Back when e-books first started was the era of Napster and the Record industry running around screaming how “piracy” was killing the recording business. They stated they had to be able to slap very restrictive anti piracy software (DRM) on to save themselves and the “recording artists”. The Major Publishing houses seeing all this followed suit using DRM on any e-book they released.
One of Jim Baens authors not only disagreed with this, he disagreed strongly and talked to Jim Baen about it. Instead of myself trying to tell this tale I will just copy the best part here and then let you go read the rest for yourself.
by Eric Flint
Baen Books is now making available — for free — a number of its titles in electronic format. We’re calling it the Baen Free Library. Anyone who wishes can read these titles online — no conditions, no strings attached. (Later we may ask for an extremely simple, name & email only, registration. ) Or, if you prefer, you can download the books in one of several formats. Again, with no conditions or strings attached. (URLs to sites which offer the readers for these format are also listed. )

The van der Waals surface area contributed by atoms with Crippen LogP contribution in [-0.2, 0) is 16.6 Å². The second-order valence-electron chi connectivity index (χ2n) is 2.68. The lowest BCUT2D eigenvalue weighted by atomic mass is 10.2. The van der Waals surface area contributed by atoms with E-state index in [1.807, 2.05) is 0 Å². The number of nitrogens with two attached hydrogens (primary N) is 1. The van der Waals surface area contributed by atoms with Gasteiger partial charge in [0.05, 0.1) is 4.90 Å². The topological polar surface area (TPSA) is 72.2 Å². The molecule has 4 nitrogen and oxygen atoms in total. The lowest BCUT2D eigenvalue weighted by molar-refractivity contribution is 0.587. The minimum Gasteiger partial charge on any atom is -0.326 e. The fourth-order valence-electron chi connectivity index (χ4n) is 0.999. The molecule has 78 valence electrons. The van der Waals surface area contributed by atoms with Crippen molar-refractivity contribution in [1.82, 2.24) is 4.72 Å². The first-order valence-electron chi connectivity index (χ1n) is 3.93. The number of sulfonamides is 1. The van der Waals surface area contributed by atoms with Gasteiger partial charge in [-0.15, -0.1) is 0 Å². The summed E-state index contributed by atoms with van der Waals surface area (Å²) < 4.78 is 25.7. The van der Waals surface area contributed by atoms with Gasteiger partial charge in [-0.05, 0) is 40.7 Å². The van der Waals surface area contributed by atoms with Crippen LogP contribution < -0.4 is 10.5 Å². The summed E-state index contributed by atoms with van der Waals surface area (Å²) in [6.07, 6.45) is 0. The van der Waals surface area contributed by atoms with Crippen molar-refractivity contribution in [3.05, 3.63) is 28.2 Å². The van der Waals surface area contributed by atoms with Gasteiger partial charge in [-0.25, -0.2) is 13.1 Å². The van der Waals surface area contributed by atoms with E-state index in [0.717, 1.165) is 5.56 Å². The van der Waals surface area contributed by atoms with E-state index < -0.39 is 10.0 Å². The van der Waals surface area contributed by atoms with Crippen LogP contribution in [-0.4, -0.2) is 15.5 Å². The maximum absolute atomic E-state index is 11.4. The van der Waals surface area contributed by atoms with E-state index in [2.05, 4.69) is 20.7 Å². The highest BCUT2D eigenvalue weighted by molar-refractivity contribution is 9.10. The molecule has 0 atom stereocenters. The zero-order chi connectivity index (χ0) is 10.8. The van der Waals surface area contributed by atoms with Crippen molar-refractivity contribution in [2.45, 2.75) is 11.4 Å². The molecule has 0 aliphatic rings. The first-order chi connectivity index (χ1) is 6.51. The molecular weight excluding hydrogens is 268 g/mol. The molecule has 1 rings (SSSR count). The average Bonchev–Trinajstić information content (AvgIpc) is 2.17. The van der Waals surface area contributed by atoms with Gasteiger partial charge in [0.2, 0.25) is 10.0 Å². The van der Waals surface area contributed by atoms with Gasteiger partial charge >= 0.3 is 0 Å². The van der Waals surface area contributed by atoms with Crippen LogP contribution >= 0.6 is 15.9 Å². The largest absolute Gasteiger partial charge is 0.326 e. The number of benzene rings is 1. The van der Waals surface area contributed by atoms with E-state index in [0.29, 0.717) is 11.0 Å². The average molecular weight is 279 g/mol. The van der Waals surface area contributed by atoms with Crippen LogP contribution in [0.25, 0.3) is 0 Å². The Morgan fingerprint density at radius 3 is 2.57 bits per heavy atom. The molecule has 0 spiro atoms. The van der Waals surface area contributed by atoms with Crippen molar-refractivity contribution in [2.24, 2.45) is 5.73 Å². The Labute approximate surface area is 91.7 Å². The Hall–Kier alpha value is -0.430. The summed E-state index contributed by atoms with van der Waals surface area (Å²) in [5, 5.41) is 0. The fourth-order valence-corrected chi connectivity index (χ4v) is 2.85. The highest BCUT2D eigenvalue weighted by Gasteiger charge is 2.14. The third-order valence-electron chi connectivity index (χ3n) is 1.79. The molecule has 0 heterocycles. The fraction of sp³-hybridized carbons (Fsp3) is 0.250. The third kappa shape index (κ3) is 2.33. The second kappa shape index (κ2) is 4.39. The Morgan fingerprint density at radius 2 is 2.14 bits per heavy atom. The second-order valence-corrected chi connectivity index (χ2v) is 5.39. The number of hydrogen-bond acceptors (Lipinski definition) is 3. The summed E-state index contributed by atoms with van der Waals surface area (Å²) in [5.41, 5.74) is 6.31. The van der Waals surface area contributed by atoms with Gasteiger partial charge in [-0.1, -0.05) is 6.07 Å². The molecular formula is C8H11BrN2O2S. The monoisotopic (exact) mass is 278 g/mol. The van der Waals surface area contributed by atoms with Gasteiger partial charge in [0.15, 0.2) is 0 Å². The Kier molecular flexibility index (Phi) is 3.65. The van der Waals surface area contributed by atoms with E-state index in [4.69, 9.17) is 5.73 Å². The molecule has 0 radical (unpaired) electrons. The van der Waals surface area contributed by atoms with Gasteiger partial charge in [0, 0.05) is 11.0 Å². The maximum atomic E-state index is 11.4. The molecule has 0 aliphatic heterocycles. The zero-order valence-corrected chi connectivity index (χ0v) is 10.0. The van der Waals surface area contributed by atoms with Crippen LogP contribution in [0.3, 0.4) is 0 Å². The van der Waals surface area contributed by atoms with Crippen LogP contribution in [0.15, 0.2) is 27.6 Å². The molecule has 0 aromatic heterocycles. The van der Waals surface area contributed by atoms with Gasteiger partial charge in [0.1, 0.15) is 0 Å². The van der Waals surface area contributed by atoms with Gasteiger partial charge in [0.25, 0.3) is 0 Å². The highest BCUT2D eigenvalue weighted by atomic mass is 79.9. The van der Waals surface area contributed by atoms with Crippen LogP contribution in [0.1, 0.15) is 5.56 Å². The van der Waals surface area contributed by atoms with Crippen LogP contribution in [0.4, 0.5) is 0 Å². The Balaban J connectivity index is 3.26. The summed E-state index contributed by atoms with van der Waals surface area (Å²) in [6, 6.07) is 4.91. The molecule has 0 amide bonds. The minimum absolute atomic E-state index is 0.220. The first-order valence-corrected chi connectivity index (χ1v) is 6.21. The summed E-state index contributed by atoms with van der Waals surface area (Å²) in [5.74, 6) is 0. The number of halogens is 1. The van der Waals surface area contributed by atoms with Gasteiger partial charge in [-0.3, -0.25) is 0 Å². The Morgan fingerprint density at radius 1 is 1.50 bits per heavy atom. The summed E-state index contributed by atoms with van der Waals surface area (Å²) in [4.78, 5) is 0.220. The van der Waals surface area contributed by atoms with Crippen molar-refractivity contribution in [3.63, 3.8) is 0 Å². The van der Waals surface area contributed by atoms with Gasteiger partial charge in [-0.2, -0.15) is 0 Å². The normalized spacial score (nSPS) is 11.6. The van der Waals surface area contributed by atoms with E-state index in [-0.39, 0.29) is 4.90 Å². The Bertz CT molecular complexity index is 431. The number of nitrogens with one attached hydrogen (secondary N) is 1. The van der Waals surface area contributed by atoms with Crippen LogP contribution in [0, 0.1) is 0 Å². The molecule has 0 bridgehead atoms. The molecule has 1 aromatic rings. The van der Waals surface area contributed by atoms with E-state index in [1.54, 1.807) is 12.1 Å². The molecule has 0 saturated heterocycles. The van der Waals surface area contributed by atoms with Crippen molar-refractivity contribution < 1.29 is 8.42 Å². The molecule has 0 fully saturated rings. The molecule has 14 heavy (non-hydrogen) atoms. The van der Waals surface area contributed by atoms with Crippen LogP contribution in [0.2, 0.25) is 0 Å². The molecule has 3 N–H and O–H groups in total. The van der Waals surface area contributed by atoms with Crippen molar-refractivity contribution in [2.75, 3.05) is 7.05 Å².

Why are we doing this? Well, for two reasons.
The first is what you might call a “matter of principle.” This all started as a byproduct of an online “virtual brawl” I got into with a number of people, some of them professional SF authors, over the issue of online piracy of copyrighted works and what to do about it.
There was a school of thought, which seemed to be picking up steam, that the way to handle the problem was with handcuffs and brass knucks. Enforcement! Regulation! New regulations! Tighter regulations! All out for the campaign against piracy! No quarter! Build more prisons! Harsher sentences!
Alles in ordnung!
I, ah, disagreed. Rather vociferously and belligerently, in fact. And I can be a vociferous and belligerent fellow. My own opinion, summarized briefly, is as follows: